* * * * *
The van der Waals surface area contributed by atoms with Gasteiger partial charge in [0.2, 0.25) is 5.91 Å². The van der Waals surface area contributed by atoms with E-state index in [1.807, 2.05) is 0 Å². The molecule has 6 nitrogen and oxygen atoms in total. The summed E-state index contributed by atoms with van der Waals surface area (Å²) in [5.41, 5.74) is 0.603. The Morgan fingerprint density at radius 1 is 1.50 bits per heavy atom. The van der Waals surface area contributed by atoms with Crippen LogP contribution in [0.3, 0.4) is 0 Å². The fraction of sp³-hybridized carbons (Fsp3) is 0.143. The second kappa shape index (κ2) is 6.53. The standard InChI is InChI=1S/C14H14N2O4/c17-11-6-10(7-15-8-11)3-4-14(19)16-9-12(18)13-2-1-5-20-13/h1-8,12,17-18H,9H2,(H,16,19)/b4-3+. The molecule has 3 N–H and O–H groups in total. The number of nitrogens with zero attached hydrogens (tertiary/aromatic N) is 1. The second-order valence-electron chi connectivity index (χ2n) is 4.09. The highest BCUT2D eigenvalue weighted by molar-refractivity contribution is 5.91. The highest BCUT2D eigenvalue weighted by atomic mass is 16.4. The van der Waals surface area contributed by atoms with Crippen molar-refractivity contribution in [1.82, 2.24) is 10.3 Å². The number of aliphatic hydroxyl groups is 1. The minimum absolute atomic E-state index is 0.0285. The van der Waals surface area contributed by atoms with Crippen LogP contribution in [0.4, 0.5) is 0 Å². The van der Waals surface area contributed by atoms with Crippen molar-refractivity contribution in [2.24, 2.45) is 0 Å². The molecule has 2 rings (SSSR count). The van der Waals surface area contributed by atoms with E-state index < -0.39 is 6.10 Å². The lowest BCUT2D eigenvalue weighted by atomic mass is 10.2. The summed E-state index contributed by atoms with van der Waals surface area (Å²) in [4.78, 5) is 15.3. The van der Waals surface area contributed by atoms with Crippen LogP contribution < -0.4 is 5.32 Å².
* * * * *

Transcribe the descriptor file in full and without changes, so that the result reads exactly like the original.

The van der Waals surface area contributed by atoms with Gasteiger partial charge in [0.2, 0.25) is 5.91 Å². The van der Waals surface area contributed by atoms with E-state index in [1.807, 2.05) is 0 Å². The molecule has 6 nitrogen and oxygen atoms in total. The summed E-state index contributed by atoms with van der Waals surface area (Å²) in [5.41, 5.74) is 0.603. The Morgan fingerprint density at radius 1 is 1.50 bits per heavy atom. The van der Waals surface area contributed by atoms with Crippen LogP contribution in [0.3, 0.4) is 0 Å². The fraction of sp³-hybridized carbons (Fsp3) is 0.143. The second kappa shape index (κ2) is 6.53. The standard InChI is InChI=1S/C14H14N2O4/c17-11-6-10(7-15-8-11)3-4-14(19)16-9-12(18)13-2-1-5-20-13/h1-8,12,17-18H,9H2,(H,16,19)/b4-3+. The molecule has 3 N–H and O–H groups in total. The number of nitrogens with zero attached hydrogens (tertiary/aromatic N) is 1. The second-order valence-electron chi connectivity index (χ2n) is 4.09. The highest BCUT2D eigenvalue weighted by molar-refractivity contribution is 5.91. The highest BCUT2D eigenvalue weighted by atomic mass is 16.4. The van der Waals surface area contributed by atoms with Crippen molar-refractivity contribution in [1.82, 2.24) is 10.3 Å². The number of aliphatic hydroxyl groups is 1. The minimum absolute atomic E-state index is 0.0285. The van der Waals surface area contributed by atoms with Crippen LogP contribution in [0.4, 0.5) is 0 Å². The van der Waals surface area contributed by atoms with Crippen molar-refractivity contribution in [2.24, 2.45) is 0 Å². The molecule has 2 rings (SSSR count). The van der Waals surface area contributed by atoms with E-state index < -0.39 is 6.10 Å². The lowest BCUT2D eigenvalue weighted by atomic mass is 10.2. The summed E-state index contributed by atoms with van der Waals surface area (Å²) in [4.78, 5) is 15.3. The van der Waals surface area contributed by atoms with Crippen LogP contribution < -0.4 is 5.32 Å².